The system isn’t much more reliable on social media, where the commenters tend to be either really happy or really pissed off. As Toast pointed out, “If you want insightful feedback using the old model, you’ll have to ask a lot of questions on that card.” Which becomes expensive, not to mention, cumbersome.

Which brings us back to Yumpingo. Instead of a paper comment card at the end of the meal, guests get a Yumpingo tablet enclosed in a restaurant-branded bill presenter:  

Image courtesy of Yumpingo.

The survey takes about a minute to fill out. Yumpingo then gathers that data and can tell restaurant operators things like top-performing dishes, ones that are consistently rated low, when to adjust margins, and even when to rename a dish. During summer beta testing, Jamie’s Italian reportedly gathered over 3,000 reviews from guests, and apparently 40 times more feedback than before.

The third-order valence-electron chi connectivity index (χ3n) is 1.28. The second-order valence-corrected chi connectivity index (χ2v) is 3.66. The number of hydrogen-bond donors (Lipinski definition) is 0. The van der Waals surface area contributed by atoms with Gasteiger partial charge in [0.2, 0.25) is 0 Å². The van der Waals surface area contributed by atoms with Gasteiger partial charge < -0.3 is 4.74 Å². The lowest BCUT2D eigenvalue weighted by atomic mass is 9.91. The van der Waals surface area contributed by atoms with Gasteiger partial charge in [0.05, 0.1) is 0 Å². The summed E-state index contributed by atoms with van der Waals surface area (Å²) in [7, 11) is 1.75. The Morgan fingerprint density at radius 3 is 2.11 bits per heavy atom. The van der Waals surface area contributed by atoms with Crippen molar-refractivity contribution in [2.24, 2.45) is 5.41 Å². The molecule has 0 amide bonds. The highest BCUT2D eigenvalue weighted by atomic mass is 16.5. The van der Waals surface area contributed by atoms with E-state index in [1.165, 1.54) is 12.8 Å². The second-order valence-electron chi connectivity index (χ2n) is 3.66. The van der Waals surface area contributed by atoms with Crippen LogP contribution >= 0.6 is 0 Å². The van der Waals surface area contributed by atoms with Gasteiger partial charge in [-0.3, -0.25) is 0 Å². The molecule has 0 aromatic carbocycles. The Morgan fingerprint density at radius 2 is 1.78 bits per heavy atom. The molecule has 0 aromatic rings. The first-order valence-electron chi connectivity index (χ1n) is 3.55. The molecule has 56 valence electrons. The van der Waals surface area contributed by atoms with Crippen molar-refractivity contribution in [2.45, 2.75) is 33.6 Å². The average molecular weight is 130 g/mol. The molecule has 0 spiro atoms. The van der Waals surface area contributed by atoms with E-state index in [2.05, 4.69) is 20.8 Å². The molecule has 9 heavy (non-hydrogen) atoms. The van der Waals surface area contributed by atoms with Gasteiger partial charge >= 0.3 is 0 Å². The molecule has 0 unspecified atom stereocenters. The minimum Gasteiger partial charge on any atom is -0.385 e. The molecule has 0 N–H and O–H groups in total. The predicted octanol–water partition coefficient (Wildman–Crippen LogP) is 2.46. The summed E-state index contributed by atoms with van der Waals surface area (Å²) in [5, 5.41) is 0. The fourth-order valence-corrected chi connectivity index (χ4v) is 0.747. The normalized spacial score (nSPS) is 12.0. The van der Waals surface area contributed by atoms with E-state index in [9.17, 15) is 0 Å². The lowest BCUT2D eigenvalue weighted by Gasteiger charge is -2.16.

Other platforms are also busy testing and improving the concept of data-driven customer feedback. HowYa is another such company, also based in the UK. While it doesn’t drill down into individual dish performance, its list of promised benefits is nonetheless pretty comprehensive of the overall restaurant experience. In the States, Chilli’s—the daddy of all chain restaurants—has been using its tabletop service Ziosk for a few years now. In their case, the data, or “proof points,” influences “national-scale decisions” across the company.

But not every restaurant has the resources enjoyed by Chilli’s or Jamie Oliver, and it will be interesting to see the kind of data smaller chains and independent businesses will gather from in the coming years, and what actions they’re able to take based on it. Should more celebrity chefs implement Yumpino-like technology in their restaurants, the concept of dish-level feedback could become the next top seller in the restaurant biz.